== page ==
Congrats, it is now almost November and we have nearly made it through Cyber Security Awareness month (and what a month it has been). The theme for this final week is: “Protecting Critical Infrastructure from Cyber Threats.”
For the purposes of this blog, I want to discuss two strawmen views of Industrial Control Systems (ICS) Security which, unfortunately, are both prevalent in many discussions around the topic of critical infrastructure protection:
- Doom’n’Gloomers: this is the “sky is falling” view of ICS security, often from people with an IT security background, who are appalled by lack of patches, outdated Operating Systems and lack of traditional IT security controls
- Airgappers: this is the view that ICS security is in a good place due to the airgapped nature of ICS systems and the lack of understanding of attackers of the complexities of ICS systems
My opinion is that both views are partially accurate and that the reality of ICS security is nuanced and appreciation of that nuance is essential for making security decisions about those systems.
A recent study claims that “One third of OT [Operational Technology] networks are exposed to cyber attacks” mainly due to the ICS systems having some form of internet connectivity, usage of unpatched or unpatchable systems and lack of encryption for passwords. These are all valid concerns. Which strawman argument is right, Doom’n’Gloomers or Airgappers? There are arguments on both sides:
1. Almost all systems require some degree of internet connectivity in the modern era. While airgaps sound desirable due to their strong security properties, there are serious challenges to their usage: they cannot be updated, the data they collect cannot be exported and they cannot be remotely debugged in case of an issue. In a statement before the Subcommittee on National Security, Homeland Defense, and Foreign Operations in 2011 Sean McGurk, the Director of the Control Systems Security Program, stated that: “In our experience in conducting hundreds of vulnerability assessments in the private sector, in no case have we ever found the operations network, the SCADA system or energy management system separated from the enterprise network.” Despite the absence of complete airgaps, ICS networks are often firewalled or segmented off from the main enterprise network. Frameworks like NIST 800-82r2 and centers like CPNI (Critical Protection of National Infrastructure) have guidance around the deployment of firewalls for ICS systems, for example. We hope this guidance is followed.
2. The continuing use of Windows XP past it’s End of Life is a concern due to any new security vulnerabilities which are discovered are not being patched. Even though Microsoft issued an emergency patch for the ETERNALBLUE exploit (MS17-010), its deployment in ICS systems is likely not widespread due to the difficulties involved with patching systems where Availability is the key concern. These systems do have vulnerabilities. But the ease of exploitation of these vulnerabilities is not as often discussed. ICS systems often have physical security controls, for example, only accessible from rooms which have physical access control and closed-circuit television (CCTV.) Unfortunately, many support contracts do not allow companies to upgrade or modify software without vendor approval, thereby extending the time required to patch.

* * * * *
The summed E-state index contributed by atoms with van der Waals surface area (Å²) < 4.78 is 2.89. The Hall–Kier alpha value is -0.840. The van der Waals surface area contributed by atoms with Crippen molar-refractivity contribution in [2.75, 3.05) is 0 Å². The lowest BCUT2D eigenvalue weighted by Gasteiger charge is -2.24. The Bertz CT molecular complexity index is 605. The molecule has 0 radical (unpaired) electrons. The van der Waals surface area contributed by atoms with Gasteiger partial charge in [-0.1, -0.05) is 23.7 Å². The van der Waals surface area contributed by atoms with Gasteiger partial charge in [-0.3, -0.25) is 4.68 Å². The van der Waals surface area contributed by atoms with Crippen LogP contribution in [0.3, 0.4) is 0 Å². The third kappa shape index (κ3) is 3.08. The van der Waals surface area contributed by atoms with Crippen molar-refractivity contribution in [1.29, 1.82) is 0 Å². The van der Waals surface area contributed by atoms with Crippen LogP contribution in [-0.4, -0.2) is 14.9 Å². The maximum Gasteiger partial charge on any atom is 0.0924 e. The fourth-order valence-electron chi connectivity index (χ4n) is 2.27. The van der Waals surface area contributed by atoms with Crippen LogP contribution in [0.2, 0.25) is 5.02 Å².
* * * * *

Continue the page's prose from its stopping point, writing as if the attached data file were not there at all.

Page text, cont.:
3. Legacy equipment which is incapable of encrypting passwords or the misconfiguration of equipment which is capable is certainly an issue. However, as mentioned previously, access to control networks is not as straightforward as access to enterprise network for an attacker. While there are some ICS systems which are connected to the Internet, it is rare to find the Human-Machine Interface (HMI) for a power station easily accessible. Often, they are connected to other systems via leased lines or a VPN. Additionally, the knowledge and skills to compromise an ICS system itself, rather than its surrounding IT infrastructure, are rare. Robert M. Lee and others helpfully distinguish intrusions into ICS system into two steps: Step One: Network Access and Step Two: Operation Access. Compromise of the enterprise network would be Step One. The access to the operational networks, Step Two, and then being able to use that access has been publicly documented in only two cases: Stuxnet and BlackEnergy/CRASHOVERRIDE. While such attacks are a concern, they are far from an everyday occurrence.
One final point which is worth bearing in mind is the level of monitoring of ICS systems that is typically in place. Power stations and other systems which are safety critical and are monitored closely by operators. Response procedures are also present. Even in the case of the attack against the Ukrainian power network in December 2015, the power was out for a maximum of 6 hours before the Prykarpattyaoblenergo Company successfully restored power.
As with many issues in cyber security, we see an evolutionary arms-race playing out between attackers and defenders with each side attempting to gain the upper hand. As for our strawmen, both have their good points, they should remind us of what the strengths and weaknesses of ICS systems are together with a cautionary note to not be complacent.